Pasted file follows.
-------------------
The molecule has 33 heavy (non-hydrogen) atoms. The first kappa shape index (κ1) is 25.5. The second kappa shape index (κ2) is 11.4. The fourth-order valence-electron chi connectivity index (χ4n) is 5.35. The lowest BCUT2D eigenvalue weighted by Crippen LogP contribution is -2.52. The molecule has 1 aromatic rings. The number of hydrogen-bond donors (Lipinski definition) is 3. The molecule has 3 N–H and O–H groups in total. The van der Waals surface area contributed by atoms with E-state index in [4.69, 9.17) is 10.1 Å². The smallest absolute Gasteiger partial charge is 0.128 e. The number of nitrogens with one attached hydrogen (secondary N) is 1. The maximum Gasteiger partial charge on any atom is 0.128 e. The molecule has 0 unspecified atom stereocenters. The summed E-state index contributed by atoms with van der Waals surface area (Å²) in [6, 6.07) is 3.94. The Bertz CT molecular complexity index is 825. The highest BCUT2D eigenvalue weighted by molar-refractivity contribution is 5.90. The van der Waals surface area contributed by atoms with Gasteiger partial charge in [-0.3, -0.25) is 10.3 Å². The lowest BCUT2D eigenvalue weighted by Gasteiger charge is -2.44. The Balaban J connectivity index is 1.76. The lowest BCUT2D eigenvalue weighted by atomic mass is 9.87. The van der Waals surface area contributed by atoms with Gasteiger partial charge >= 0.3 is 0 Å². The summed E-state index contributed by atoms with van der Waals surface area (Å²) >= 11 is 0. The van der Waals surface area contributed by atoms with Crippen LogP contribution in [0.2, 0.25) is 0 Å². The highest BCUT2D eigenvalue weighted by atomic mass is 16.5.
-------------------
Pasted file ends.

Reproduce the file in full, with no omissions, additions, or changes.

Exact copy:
The molecule has 33 heavy (non-hydrogen) atoms. The first kappa shape index (κ1) is 25.5. The second kappa shape index (κ2) is 11.4. The fourth-order valence-electron chi connectivity index (χ4n) is 5.35. The lowest BCUT2D eigenvalue weighted by Crippen LogP contribution is -2.52. The molecule has 1 aromatic rings. The number of hydrogen-bond donors (Lipinski definition) is 3. The molecule has 3 N–H and O–H groups in total. The van der Waals surface area contributed by atoms with E-state index in [4.69, 9.17) is 10.1 Å². The smallest absolute Gasteiger partial charge is 0.128 e. The number of nitrogens with one attached hydrogen (secondary N) is 1. The maximum Gasteiger partial charge on any atom is 0.128 e. The molecule has 0 unspecified atom stereocenters. The summed E-state index contributed by atoms with van der Waals surface area (Å²) in [6, 6.07) is 3.94. The Bertz CT molecular complexity index is 825. The highest BCUT2D eigenvalue weighted by molar-refractivity contribution is 5.90. The van der Waals surface area contributed by atoms with Gasteiger partial charge in [-0.3, -0.25) is 10.3 Å². The lowest BCUT2D eigenvalue weighted by Gasteiger charge is -2.44. The Balaban J connectivity index is 1.76. The lowest BCUT2D eigenvalue weighted by atomic mass is 9.87. The van der Waals surface area contributed by atoms with Gasteiger partial charge >= 0.3 is 0 Å². The summed E-state index contributed by atoms with van der Waals surface area (Å²) >= 11 is 0. The van der Waals surface area contributed by atoms with Crippen LogP contribution in [0.2, 0.25) is 0 Å². The highest BCUT2D eigenvalue weighted by atomic mass is 16.5.